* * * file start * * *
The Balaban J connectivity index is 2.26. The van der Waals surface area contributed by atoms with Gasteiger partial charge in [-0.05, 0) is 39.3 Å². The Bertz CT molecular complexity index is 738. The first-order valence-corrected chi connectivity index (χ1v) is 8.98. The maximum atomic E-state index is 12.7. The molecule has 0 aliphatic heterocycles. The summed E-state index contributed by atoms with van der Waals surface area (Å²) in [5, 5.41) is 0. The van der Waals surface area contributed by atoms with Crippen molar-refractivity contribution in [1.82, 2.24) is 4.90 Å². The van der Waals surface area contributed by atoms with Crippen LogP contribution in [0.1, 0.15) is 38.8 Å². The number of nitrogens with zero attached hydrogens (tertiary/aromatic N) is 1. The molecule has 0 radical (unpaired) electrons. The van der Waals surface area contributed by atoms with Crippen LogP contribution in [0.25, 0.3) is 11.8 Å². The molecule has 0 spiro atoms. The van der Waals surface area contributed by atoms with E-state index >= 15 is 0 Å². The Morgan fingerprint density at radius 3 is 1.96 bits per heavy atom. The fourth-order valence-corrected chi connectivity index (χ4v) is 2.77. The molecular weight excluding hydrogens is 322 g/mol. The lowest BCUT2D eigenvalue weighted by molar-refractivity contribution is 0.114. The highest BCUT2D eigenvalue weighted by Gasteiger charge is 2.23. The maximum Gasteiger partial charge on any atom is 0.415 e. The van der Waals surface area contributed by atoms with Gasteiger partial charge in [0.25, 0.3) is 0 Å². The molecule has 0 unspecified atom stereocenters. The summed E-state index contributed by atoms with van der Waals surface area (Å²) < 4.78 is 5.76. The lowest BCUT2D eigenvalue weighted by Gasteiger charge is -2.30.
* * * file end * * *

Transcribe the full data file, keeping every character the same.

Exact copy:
The Balaban J connectivity index is 2.26. The van der Waals surface area contributed by atoms with Gasteiger partial charge in [-0.05, 0) is 39.3 Å². The Bertz CT molecular complexity index is 738. The first-order valence-corrected chi connectivity index (χ1v) is 8.98. The maximum atomic E-state index is 12.7. The molecule has 0 aliphatic heterocycles. The summed E-state index contributed by atoms with van der Waals surface area (Å²) in [5, 5.41) is 0. The van der Waals surface area contributed by atoms with Crippen molar-refractivity contribution in [1.82, 2.24) is 4.90 Å². The van der Waals surface area contributed by atoms with Crippen LogP contribution in [0.1, 0.15) is 38.8 Å². The number of nitrogens with zero attached hydrogens (tertiary/aromatic N) is 1. The molecule has 0 radical (unpaired) electrons. The van der Waals surface area contributed by atoms with Crippen LogP contribution in [0.25, 0.3) is 11.8 Å². The molecule has 0 spiro atoms. The van der Waals surface area contributed by atoms with E-state index >= 15 is 0 Å². The Morgan fingerprint density at radius 3 is 1.96 bits per heavy atom. The fourth-order valence-corrected chi connectivity index (χ4v) is 2.77. The molecular weight excluding hydrogens is 322 g/mol. The lowest BCUT2D eigenvalue weighted by molar-refractivity contribution is 0.114. The highest BCUT2D eigenvalue weighted by Gasteiger charge is 2.23. The maximum Gasteiger partial charge on any atom is 0.415 e. The van der Waals surface area contributed by atoms with Gasteiger partial charge in [0.25, 0.3) is 0 Å². The molecule has 0 unspecified atom stereocenters. The summed E-state index contributed by atoms with van der Waals surface area (Å²) < 4.78 is 5.76. The lowest BCUT2D eigenvalue weighted by Gasteiger charge is -2.30.